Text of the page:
HOME 'Why Do You Have to Be Naked?!' Weird Issues Foreigners Face At Traditional Japanese Inns
'Why Do You Have to Be Naked?!' Weird Issues Foreigners Face At Traditional Japanese Inns

'Why Do You Have to Be Naked?!' Weird Issues Foreigners Face At Traditional Japanese Inns

Date published: 20 February 2020
Last updated: 21 February 2020

When visiting a new country, one of the first things we think about is where to stay. In Japan, there are so many different types of accommodation available, it can be hard to choose! Hotels, B&Bs, ryokan... Is there a reason to stray away from your usual choices?

A ryokan is a special type of accommodation that is often defined as a "traditional Japanese inn". Many of them offer traditional meals, traditional bedding, and some even come with incredible hot springs!

Seeing as ryokan is a special kind of accommodation unique to Japan, we set out to interview some visitors from overseas who stayed in them, and there were a few surprises on the way!

(The following reflects the opinions of those interviewed.)

Table of Contents
  1. Why do many tourists say their trip was "problematic"?
  2. What did our interviewees have to say?
  3. 1. Have you ever actively chosen to stay in a Ryokan instead of a hotel?
  4. 2. What trouble did you have when you were staying in a ryokan? Any advice?
  5. How many people actually had no problems at all?

Why do many tourists say their trip was "problematic"?

Why do many tourists say their trip was "problematic"?
tomasz karwowski / Shutterstock.com

According to a survey conducted by the Japan Tourism Agency in 2018, a fair number of tourists tourists (20.6% of those interviewed) had trouble with communication in facilities while traveling in Japan.

“Facility” in this case refers to “customs, immigration checks points, and quarantine stations at the airport”, “public transportation”, “tourist spots”, and “lodging”. 26% of the aforementioned 20.6% said that they had a hard time communicating in the places where they were staying.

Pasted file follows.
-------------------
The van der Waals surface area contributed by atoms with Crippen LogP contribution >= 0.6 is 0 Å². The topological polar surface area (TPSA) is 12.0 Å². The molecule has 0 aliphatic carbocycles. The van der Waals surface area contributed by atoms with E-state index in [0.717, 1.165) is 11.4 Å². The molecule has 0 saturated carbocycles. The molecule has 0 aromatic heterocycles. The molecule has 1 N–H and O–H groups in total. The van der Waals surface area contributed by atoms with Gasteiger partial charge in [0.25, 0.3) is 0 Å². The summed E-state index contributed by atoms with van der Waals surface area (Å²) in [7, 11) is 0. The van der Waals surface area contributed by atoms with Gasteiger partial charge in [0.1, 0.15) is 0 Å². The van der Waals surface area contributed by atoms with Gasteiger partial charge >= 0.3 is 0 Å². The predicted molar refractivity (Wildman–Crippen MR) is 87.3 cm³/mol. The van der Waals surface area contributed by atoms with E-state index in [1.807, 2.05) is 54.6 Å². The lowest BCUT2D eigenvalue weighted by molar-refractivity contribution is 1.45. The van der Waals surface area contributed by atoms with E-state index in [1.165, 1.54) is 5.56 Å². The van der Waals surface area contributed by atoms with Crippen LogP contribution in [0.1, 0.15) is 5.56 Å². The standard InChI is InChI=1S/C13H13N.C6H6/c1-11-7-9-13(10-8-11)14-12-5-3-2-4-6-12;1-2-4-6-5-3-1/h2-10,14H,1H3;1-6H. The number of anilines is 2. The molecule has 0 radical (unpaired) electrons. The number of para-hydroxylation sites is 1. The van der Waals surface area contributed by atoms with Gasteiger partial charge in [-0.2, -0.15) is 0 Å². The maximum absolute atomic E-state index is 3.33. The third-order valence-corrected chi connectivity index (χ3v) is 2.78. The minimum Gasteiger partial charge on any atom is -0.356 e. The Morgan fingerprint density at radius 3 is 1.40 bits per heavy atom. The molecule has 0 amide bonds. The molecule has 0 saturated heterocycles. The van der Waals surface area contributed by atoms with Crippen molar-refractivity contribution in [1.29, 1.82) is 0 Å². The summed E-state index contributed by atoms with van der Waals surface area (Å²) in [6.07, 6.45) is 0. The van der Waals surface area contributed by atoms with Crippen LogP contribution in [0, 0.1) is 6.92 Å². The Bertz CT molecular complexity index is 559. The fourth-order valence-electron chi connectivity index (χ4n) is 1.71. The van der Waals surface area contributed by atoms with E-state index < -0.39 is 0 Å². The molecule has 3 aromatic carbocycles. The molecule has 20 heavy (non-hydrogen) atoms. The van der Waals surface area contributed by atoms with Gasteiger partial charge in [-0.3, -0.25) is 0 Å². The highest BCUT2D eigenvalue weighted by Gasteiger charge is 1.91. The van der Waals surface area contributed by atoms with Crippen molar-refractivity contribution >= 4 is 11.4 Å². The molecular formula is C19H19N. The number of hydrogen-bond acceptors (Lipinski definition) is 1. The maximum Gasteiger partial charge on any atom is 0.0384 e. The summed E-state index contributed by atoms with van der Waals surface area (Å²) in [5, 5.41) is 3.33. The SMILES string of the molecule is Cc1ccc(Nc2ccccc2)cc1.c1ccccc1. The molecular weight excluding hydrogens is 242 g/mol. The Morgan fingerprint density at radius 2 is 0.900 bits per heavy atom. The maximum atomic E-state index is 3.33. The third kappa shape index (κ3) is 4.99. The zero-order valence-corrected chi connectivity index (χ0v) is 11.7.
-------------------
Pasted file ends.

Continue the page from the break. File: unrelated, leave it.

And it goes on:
So, when is it that foreigners feel it’s hard to communicate?
The JTA ran a survey in 2017 on “multilingual support in Japan for improving the reception of the environment for foreign tourists visiting the country”. According to the survey, foreigners had a hard time during check-ins, and when using rooms and facilities that are typically “Japanese”, as well as when they wanted to ask about landmarks in the area.

What did our interviewees have to say?

What did our interviewees have to say?

Seeing this survey, we decided to go out and gather some information of our own. To understand a bit more about Japan's accommodation, we asked a few people about their experiences with ryokan.

1. Have you ever actively chosen to stay in a Ryokan instead of a hotel?

“I have, many times.” (Australian/man/30s)

“I stayed at one once during my vacation. I wanted to experience the life of a traditional Japanese house and I learned about the culture, but I wouldn’t want to go back. Since then I've used hotels that have easy access to everything.” (American/man/30s)

“I stayed at a Japanese ryokan and challenged myself to try out traditional Japanese food, too!” (Filipino/30s/woman)

According to the “Research on ryokan brands” conducted by the Ministry of Land, Infrastructure, Transport and Tourism, in 2014, the reasons why foreign visitors choose ryokan as a place to stay is because “they want to use hot springs” and “want to eat Japanese food”. In particular, the majority of people who stayed there for the first time said that they decided to do so because they were interested in Japanese-style rooms and architecture.

However, after actually staying there, some people loved it and went back, but others got confused by the unfamiliar customs and culture. For example, some had a hard time communicating, or had problems with food they couldn't eat due to religious reasons or otherwise.